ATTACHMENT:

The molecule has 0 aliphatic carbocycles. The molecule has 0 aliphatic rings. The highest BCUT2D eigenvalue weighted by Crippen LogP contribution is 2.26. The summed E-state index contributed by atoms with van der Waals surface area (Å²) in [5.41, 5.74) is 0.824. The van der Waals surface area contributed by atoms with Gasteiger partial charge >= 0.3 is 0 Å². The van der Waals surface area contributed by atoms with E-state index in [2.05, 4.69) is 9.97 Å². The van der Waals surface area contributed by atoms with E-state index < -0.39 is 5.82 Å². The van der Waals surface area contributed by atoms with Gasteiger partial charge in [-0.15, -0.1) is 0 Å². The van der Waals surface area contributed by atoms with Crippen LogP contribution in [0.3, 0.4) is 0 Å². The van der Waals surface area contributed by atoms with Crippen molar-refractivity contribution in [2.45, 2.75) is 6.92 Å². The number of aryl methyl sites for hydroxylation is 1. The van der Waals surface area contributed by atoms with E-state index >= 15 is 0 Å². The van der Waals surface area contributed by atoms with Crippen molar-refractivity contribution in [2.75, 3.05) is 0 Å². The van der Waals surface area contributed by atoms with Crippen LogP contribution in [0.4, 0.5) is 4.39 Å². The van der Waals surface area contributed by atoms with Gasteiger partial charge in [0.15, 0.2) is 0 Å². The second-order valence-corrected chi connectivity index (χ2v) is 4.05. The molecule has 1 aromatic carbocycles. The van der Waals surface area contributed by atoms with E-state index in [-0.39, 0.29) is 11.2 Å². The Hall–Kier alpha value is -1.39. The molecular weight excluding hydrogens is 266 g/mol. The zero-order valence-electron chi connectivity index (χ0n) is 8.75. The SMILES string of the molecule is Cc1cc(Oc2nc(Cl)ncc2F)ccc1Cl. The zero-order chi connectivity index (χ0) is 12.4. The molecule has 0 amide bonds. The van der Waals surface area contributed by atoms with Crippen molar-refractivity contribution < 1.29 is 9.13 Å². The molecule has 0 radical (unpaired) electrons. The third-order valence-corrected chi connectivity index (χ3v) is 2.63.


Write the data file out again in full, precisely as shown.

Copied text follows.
The molecule has 0 aliphatic carbocycles. The molecule has 0 aliphatic rings. The highest BCUT2D eigenvalue weighted by Crippen LogP contribution is 2.26. The summed E-state index contributed by atoms with van der Waals surface area (Å²) in [5.41, 5.74) is 0.824. The van der Waals surface area contributed by atoms with Gasteiger partial charge >= 0.3 is 0 Å². The van der Waals surface area contributed by atoms with E-state index in [2.05, 4.69) is 9.97 Å². The van der Waals surface area contributed by atoms with E-state index < -0.39 is 5.82 Å². The van der Waals surface area contributed by atoms with Gasteiger partial charge in [-0.15, -0.1) is 0 Å². The van der Waals surface area contributed by atoms with Crippen LogP contribution in [0.3, 0.4) is 0 Å². The van der Waals surface area contributed by atoms with Crippen molar-refractivity contribution in [2.45, 2.75) is 6.92 Å². The number of aryl methyl sites for hydroxylation is 1. The van der Waals surface area contributed by atoms with E-state index >= 15 is 0 Å². The van der Waals surface area contributed by atoms with Crippen molar-refractivity contribution in [2.75, 3.05) is 0 Å². The van der Waals surface area contributed by atoms with Crippen LogP contribution in [0.4, 0.5) is 4.39 Å². The van der Waals surface area contributed by atoms with Gasteiger partial charge in [0.15, 0.2) is 0 Å². The second-order valence-corrected chi connectivity index (χ2v) is 4.05. The molecule has 1 aromatic carbocycles. The van der Waals surface area contributed by atoms with E-state index in [-0.39, 0.29) is 11.2 Å². The Hall–Kier alpha value is -1.39. The molecular weight excluding hydrogens is 266 g/mol. The zero-order valence-electron chi connectivity index (χ0n) is 8.75. The SMILES string of the molecule is Cc1cc(Oc2nc(Cl)ncc2F)ccc1Cl. The zero-order chi connectivity index (χ0) is 12.4. The molecule has 0 amide bonds. The van der Waals surface area contributed by atoms with Crippen molar-refractivity contribution < 1.29 is 9.13 Å². The molecule has 0 radical (unpaired) electrons. The third-order valence-corrected chi connectivity index (χ3v) is 2.63.